The reconstruction work of the erstwhile Nuwakot Durbar has started in full swing, four years after the 2015 Gorkha earthquake damaged the Nepal heritage site.
The Chinese government has extended its support to reconstruct the 17th-century palace.
Chinese Academy of Cultural Heritage technicians has been roped in for the project, who will work with a workforce of 10 Nepalis.
“The reconstruction work has begun at Nuwakot Durbar. After completing the reconstruction work here, the team will immediately start the reconstruction of the Tulaja Bhawani Temple located close to the Nuwakot Durbar,” said Rajan Silwal, language interpreter for the Chinese.
The Nuwakot Durbar reconstruction works will involve repairing of palace walls and replacement of weak struts holding the structure together.
Furthermore, authorities involved in the project have decided to bring Sal timber from Chitwan for reconstruction work.
According to Silwal, the reconstruction team will first focus on protecting the structure against monsoon, which is soon arriving.
Locals of Nuwakot had demanded immediate reconstruction for the site due to its age-old architecture, which would collapse any time.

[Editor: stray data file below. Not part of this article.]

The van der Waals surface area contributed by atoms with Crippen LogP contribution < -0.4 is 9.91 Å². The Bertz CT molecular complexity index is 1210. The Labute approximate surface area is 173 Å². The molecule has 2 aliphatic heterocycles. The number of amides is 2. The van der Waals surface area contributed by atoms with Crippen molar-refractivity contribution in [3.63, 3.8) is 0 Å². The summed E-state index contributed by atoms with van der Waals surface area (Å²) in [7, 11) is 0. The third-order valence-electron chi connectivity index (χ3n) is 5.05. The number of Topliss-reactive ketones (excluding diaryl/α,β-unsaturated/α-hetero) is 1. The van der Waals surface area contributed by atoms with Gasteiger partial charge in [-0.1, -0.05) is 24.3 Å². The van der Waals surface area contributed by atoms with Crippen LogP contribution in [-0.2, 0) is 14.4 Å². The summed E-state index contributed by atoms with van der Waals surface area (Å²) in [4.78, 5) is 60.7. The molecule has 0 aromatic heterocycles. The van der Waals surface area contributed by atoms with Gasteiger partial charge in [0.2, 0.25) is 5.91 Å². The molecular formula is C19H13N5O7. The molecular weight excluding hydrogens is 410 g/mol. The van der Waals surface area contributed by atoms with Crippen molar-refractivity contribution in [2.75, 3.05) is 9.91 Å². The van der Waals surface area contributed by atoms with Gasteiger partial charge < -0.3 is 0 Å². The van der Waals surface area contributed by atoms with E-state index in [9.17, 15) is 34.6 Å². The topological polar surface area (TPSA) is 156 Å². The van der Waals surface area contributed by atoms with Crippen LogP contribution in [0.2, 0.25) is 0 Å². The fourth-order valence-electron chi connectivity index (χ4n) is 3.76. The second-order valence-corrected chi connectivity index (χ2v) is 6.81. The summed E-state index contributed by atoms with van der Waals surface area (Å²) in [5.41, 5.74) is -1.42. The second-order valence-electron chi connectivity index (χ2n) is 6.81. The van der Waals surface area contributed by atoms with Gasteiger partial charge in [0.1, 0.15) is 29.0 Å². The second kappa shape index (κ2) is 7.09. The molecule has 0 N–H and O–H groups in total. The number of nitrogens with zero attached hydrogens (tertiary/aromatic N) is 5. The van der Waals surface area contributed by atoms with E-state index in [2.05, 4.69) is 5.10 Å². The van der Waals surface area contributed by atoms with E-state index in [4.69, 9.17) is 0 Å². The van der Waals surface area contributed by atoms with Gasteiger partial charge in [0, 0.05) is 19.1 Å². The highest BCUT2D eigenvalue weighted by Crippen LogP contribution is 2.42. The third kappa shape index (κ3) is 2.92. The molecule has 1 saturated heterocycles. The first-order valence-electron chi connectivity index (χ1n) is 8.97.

They had expressed disappointment over government apathy towards this historic site’s preservation.
As a temporary fixture, the palace walls had been held in place with iron poles since the 2015 earthquake.
The site also experienced damage on the western and southern sides of the second and third storeys and the pillars experienced cracks, besides the roof also lost is holding.
The Nuwakot Durbar was built in 1744 by the then ruler King Prithvi Narayan Shah. It was originally built as a nine-storey monument but collapsed to the existing seven-storeys after the 1934 Nepal earthquake.
The Nuwakot Durbar reconstruction activity comes as a part of the agreement signed between Nepal’s National Reconstruction Authority and the Chinese Government to reconstruct all the heritage sites in Nuwakot.